By 2050, it is estimated that there will be more plastic in the ocean than sea life, unless the industry cleans up its act. Combating the appalling way we treat our planet has become central to Stella McCartney’s collaboration with Adidas, and her latest collection is the most sustainable yet. “If I can work on solving those [waste] issues in a tiny way with our partners, then I’m here for it,” she tells Vogue on the eve of the latest campaign release, featuring Grimes.
The star suppliers backing the sportswear line are Parley Ocean Plastic, which upcycles plastic waste found in fishing nets into high-performance work-out wear through a low energy, low water printing process. At least 75 per cent of each Parley Ocean Plastic piece is crafted from rubbish. Econyl, perhaps the biggest name in the sustainability game and who McCartney has been working with since 2013, regenerates nylon waste from landfills and oceans into a material that can be recreated and remoulded again and again. Another long-time collaborator, Bolt Threads, grows silk in labs. “It’s literally a James Bond situation,” McCartney says of the technology. And Dope Dye, which introduces a dye pellet in the very first stages of the garment process to save 10 per cent of water use, has been a new game-changer thrown into the mix.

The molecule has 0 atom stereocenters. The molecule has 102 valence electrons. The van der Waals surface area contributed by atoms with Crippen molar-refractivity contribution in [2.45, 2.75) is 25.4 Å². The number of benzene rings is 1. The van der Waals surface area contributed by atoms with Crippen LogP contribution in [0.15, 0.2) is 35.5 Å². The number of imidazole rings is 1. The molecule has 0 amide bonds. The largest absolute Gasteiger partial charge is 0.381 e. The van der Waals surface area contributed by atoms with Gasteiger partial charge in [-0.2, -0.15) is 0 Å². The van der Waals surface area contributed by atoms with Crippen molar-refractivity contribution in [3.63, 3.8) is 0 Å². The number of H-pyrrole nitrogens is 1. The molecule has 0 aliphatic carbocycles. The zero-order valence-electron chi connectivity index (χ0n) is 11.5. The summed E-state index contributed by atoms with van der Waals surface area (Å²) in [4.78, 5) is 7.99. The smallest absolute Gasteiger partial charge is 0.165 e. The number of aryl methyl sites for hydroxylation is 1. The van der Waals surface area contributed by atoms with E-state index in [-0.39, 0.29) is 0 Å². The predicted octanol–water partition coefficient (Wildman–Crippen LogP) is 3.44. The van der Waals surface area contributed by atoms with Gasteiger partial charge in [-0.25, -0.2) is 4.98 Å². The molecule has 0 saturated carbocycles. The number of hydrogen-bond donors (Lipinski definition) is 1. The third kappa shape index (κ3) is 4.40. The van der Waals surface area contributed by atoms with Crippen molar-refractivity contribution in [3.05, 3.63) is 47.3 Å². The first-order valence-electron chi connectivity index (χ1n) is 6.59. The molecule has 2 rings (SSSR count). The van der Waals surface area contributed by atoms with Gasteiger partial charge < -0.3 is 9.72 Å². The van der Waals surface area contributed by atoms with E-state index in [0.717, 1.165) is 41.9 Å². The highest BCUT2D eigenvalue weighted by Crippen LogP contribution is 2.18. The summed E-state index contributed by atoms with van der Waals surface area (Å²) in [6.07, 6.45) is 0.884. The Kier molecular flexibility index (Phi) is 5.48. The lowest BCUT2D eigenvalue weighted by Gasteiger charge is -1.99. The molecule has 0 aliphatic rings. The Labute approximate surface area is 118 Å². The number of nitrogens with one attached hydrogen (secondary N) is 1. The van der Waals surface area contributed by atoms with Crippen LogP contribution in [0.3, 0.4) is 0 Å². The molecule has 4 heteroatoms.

“The collection is a fantastic marriage of technology, sports performance and fashion,” the designer grins. “Many of the recycled polyester, nylon and knit pieces are nearly zero waste – we’re taking that number higher every season.” The hero garment, the 100 per cent recyclable “Infinite” hoodie made using Evrnu’s NuCycl technology, proves that repurposed fashion is viable and that we can end the concept of waste. Only 50 will go into circulation. “I wanted to make 150,000 to help replace all of the hoodies on the market that will become landfill,” she says. “But, it’s not a sprint down to the finish line in this case.”
The partnership has come a long way since the sportswear giant and designer first collaborated on Team GB’s kit for the 2016 Olympics. “Athletes care about shaving a millisecond off their time, not what they are wearing,” she surmises. “It was a massive challenge to bring sustainability into pieces that would truly perform.” As McCartney reiterates again, they are taking baby steps. “Not even steps, we’re crawling!” she smiles. “Scaling up technologies to enable mass production is difficult. For many years, we had shrinking issues with Bolt Threads.” Adidas, unlike McCartney’s own brand, has the clout to make it happen, while keeping price points reasonable.
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